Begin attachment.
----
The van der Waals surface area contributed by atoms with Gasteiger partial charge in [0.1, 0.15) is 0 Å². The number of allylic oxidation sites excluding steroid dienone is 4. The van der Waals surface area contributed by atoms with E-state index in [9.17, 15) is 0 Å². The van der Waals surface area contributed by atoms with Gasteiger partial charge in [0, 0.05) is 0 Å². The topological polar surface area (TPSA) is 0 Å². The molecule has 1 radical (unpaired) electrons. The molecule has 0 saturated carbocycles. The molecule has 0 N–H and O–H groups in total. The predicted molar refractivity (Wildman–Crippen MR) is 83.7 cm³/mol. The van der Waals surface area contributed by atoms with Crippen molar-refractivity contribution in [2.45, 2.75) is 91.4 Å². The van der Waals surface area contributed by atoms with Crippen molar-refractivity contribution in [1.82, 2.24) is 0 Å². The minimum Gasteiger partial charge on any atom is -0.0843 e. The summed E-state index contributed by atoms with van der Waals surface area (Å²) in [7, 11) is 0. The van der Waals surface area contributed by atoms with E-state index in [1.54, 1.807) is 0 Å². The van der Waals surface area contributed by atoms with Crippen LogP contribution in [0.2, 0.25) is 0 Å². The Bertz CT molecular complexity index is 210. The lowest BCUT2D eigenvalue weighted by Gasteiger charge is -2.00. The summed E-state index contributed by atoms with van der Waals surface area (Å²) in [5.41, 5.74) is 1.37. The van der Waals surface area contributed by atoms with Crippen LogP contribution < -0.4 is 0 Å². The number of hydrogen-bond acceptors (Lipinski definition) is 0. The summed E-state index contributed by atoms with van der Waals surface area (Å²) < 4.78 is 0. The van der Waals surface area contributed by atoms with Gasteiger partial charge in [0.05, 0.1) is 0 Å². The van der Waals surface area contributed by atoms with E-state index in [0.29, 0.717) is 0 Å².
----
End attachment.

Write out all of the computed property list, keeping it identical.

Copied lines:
The van der Waals surface area contributed by atoms with Gasteiger partial charge in [0.1, 0.15) is 0 Å². The number of allylic oxidation sites excluding steroid dienone is 4. The van der Waals surface area contributed by atoms with E-state index in [9.17, 15) is 0 Å². The van der Waals surface area contributed by atoms with Gasteiger partial charge in [0, 0.05) is 0 Å². The topological polar surface area (TPSA) is 0 Å². The molecule has 1 radical (unpaired) electrons. The molecule has 0 saturated carbocycles. The molecule has 0 N–H and O–H groups in total. The predicted molar refractivity (Wildman–Crippen MR) is 83.7 cm³/mol. The van der Waals surface area contributed by atoms with Crippen molar-refractivity contribution in [2.45, 2.75) is 91.4 Å². The van der Waals surface area contributed by atoms with Crippen molar-refractivity contribution in [1.82, 2.24) is 0 Å². The minimum Gasteiger partial charge on any atom is -0.0843 e. The summed E-state index contributed by atoms with van der Waals surface area (Å²) in [7, 11) is 0. The van der Waals surface area contributed by atoms with E-state index in [1.54, 1.807) is 0 Å². The van der Waals surface area contributed by atoms with Crippen LogP contribution in [0.2, 0.25) is 0 Å². The Bertz CT molecular complexity index is 210. The lowest BCUT2D eigenvalue weighted by Gasteiger charge is -2.00. The summed E-state index contributed by atoms with van der Waals surface area (Å²) in [5.41, 5.74) is 1.37. The van der Waals surface area contributed by atoms with Crippen LogP contribution < -0.4 is 0 Å². The number of hydrogen-bond acceptors (Lipinski definition) is 0. The summed E-state index contributed by atoms with van der Waals surface area (Å²) < 4.78 is 0. The van der Waals surface area contributed by atoms with Gasteiger partial charge in [0.05, 0.1) is 0 Å². The van der Waals surface area contributed by atoms with E-state index in [0.29, 0.717) is 0 Å².